Transitions, Risks, and Actions in Coronary Events--Center for Outcomes Research and Education (TRACE-CORE): design and rationale
BACKGROUND: Cardiovascular disease continues to cause significant morbidity, mortality, and impaired quality of life, with unrealized health gains from the underuse of available evidence. The Transitions, Risks, and Actions in Coronary Events Center for Outcomes Research and Education (TRACE-CORE) aims to advance the science of acute coronary syndromes by examining the determinants and outcomes of the quality of transition from hospital to community and by quantifying the impact of potentially modifiable characteristics associated with decreased quality of life, rehospitalization, and mortality.
METHODS AND RESULTS: TRACE-CORE comprises a longitudinal multiracial cohort of patients hospitalized with acute coronary syndromes, 2 research projects, and development of a nucleus of early stage investigators. We are currently enrolling 2500 adults hospitalized for acute coronary syndromes at 6 hospitals in the northeastern and southeastern United States. We will follow these patients for 24 months after hospitalization through medical record abstraction and 5 patient interviews focusing on quality of life, cardiac events, rehospitalizations, mortality, and medical, behavioral, and psychosocial characteristics. The Transitions Project studies determinants of and disparities in outcomes of the quality of patients' transition from hospital to community. Focusing on potentially modifiable factors, the Action Scores Project will develop and validate action scores to predict recurrent cardiac events, death, and quality of life, describe longitudinal variation in these scores, and develop a dashboard for patient and provider action on the basis of these scores.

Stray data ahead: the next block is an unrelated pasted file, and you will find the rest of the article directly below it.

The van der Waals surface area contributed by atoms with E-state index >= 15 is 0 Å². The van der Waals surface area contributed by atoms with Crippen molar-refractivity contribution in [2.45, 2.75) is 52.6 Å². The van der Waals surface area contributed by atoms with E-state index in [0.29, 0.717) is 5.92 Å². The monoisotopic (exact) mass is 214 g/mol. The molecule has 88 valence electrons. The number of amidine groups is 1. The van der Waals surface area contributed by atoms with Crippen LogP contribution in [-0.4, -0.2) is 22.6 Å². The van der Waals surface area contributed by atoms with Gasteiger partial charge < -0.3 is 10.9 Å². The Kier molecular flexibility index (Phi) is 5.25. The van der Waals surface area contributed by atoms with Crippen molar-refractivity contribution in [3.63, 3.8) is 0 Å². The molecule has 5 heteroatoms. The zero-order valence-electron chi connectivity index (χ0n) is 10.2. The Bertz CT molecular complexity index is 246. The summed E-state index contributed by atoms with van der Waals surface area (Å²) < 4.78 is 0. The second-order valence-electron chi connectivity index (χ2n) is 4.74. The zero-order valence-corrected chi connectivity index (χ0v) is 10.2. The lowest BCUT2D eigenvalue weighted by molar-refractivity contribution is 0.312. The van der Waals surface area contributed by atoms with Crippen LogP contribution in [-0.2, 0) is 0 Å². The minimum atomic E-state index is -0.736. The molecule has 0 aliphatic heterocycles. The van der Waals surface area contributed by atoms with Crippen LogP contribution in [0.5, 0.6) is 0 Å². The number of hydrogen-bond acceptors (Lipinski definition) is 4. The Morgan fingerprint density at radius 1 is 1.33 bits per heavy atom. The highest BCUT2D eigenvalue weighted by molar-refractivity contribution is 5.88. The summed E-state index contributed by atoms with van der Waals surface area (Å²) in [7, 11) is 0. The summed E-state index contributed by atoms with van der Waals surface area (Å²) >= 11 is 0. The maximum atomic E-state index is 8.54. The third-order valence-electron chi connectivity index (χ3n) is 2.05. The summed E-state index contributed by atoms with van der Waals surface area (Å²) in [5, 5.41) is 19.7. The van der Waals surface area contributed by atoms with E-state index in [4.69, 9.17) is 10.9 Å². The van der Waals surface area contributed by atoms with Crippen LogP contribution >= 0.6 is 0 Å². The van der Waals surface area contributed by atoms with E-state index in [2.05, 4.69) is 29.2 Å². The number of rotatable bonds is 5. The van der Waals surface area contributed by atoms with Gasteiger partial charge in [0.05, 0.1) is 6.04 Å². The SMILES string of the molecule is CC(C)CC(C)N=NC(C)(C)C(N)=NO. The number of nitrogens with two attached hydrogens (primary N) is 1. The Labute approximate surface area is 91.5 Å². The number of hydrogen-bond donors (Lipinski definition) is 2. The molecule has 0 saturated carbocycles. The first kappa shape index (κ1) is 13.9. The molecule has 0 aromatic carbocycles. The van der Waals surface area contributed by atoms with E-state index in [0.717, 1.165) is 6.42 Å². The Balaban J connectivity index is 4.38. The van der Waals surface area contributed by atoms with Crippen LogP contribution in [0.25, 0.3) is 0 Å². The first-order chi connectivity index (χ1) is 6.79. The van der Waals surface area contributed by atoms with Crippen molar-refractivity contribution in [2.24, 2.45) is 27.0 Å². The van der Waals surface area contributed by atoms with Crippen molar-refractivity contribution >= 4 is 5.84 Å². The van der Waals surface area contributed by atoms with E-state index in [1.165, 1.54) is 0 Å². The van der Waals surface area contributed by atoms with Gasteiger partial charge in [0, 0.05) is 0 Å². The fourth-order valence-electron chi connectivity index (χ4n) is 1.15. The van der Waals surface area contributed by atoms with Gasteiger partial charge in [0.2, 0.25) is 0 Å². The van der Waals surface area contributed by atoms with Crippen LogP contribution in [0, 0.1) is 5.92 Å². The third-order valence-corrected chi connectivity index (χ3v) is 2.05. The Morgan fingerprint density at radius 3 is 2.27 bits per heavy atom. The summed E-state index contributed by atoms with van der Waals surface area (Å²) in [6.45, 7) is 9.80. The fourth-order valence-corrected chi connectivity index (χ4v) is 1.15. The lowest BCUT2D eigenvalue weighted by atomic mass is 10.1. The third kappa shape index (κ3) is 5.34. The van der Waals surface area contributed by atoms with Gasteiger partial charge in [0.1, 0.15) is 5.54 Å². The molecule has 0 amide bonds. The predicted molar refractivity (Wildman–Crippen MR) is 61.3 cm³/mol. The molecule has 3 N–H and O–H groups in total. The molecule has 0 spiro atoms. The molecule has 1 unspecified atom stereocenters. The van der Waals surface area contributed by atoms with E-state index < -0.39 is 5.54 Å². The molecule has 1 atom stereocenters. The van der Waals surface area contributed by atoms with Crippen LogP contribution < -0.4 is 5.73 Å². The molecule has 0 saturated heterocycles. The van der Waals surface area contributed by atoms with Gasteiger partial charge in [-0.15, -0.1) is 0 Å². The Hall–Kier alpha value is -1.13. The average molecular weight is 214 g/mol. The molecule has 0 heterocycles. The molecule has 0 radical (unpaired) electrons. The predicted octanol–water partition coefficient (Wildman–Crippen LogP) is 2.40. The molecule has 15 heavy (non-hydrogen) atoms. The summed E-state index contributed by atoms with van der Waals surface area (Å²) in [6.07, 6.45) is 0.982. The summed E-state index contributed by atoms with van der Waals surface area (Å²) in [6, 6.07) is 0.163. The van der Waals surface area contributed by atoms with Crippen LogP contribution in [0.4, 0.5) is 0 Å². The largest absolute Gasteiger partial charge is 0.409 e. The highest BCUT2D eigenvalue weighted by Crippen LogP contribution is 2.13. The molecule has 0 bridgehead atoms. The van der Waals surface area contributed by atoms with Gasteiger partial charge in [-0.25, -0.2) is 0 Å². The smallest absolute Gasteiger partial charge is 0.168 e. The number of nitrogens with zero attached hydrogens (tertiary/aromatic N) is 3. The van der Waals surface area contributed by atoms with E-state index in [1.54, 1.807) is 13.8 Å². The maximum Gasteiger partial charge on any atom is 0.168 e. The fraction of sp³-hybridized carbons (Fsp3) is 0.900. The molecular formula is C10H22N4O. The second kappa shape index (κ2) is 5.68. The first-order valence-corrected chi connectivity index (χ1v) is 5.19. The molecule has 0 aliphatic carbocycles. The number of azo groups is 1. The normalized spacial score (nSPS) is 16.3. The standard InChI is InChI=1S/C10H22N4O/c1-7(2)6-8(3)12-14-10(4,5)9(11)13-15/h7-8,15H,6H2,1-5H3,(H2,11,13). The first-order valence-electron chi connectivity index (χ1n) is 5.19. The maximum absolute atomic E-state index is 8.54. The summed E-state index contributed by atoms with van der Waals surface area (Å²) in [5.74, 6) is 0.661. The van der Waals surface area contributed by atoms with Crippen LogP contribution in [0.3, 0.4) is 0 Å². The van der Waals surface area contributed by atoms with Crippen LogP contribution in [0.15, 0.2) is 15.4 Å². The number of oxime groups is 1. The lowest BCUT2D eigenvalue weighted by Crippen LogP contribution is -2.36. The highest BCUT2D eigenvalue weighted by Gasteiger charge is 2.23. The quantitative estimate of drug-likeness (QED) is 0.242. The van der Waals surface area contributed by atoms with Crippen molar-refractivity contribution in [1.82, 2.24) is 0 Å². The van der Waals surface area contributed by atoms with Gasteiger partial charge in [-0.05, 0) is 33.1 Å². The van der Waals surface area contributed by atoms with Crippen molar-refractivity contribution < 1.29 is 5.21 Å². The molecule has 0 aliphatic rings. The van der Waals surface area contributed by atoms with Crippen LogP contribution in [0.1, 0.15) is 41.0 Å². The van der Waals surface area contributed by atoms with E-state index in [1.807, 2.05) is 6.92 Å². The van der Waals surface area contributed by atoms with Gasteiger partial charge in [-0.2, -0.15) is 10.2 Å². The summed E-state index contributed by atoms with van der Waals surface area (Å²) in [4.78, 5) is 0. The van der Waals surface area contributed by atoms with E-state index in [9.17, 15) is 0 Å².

CONCLUSIONS: In TRACE-CORE, sound methodologic principles of observational studies converge with outcomes and effectiveness research approaches. We expect that our data, research infrastructure, and research projects will inform the development of novel secondary prevention approaches and underpin the careers of cardiovascular outcomes researchers.